A German company that is planning to land on the Moon has announced it will set up what is essentially the first lunar cell phone tower to communicate with Earth.
Called Part-Time Scientists (PTScientists), the team hopes to place an unmanned lander and rover near the landing site of Apollo 17 in late 2018. And to stay in touch with Earth, the team will rely on LTE technology – used for mobile phone communications on Earth – rather than a more standard data relay system.
"We are cooperating with Vodafone in order to provide 4G LTE base stations on the moon," PTScientists engineer Karsten Becker told Space.com. The benefits of using LTE are that it uses less energy than traditional radio communications. This should mean that large amounts of data can more easily be sent without draining the batteries on the lander.
Theoretically, an astronaut with a phone could connect to the network. "That is absolutely the idea!" Robert Boehme, CEO of PTScientists, told IFLScience. "The whole idea here is to, for the first time, establish re-usable in-space infrastructure, cutting down the costs and complexity for future space entrepreneurs."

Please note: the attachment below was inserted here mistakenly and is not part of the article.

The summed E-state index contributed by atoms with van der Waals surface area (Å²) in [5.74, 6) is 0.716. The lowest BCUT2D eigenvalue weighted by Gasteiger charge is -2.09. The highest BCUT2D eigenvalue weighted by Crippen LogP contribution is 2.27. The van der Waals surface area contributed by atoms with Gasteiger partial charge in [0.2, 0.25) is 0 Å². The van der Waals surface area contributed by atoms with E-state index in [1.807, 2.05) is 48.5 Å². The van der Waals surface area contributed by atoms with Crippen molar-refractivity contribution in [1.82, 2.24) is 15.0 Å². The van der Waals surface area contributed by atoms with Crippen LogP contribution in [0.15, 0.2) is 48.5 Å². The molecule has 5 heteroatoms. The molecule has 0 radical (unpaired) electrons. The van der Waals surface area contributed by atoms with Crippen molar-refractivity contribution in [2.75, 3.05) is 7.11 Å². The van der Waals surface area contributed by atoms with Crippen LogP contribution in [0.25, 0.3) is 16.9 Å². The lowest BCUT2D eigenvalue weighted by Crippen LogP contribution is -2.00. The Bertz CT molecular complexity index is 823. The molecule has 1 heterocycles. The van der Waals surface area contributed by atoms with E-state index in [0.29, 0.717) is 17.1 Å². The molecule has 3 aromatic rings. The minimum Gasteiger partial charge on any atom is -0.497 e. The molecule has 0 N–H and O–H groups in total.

Originally, PT Scientists were one of the competitors in the Google Lunar Xprize. This is a competition for private companies to land on the Moon, and then travel across the surface, with prizes of $15 million up for grabs. However, they withdrew from the competition to go it alone.
To be eligible for the prize, the teams need to launch by December 2017 this year. The five finalists have launch contracts to get to the Moon, but whether they’ll make this deadline remains to be seen.
PTScientists have a contract to launch on a SpaceX Falcon 9 rocket in late 2018. Their lander is called Alina, and will be used as a communications base station on the Moon.
“Our rovers are packed with sensors and equipped with high-definition cameras,” Becker said in a statement back in May. “We will be collecting a lot of scientific data on the Moon and the high-speed data connectivity that LTE gives us will enable the rovers to communicate with Alina to send that valuable data back to Earth.”
In that same statement, CEO of Vodafone Germany, Hannes Ametsreiter, said they wanted the system to be up and running by the time Elon Musk’s SpaceX sent private passengers to orbit the Moon.
Musk had originally said this would happen in 2018, although that looks unlikely given that their Crew Dragon spacecraft won’t launch for the first time until summer 2018. But perhaps when astronauts do make it there, they will quite literally be able to phone home.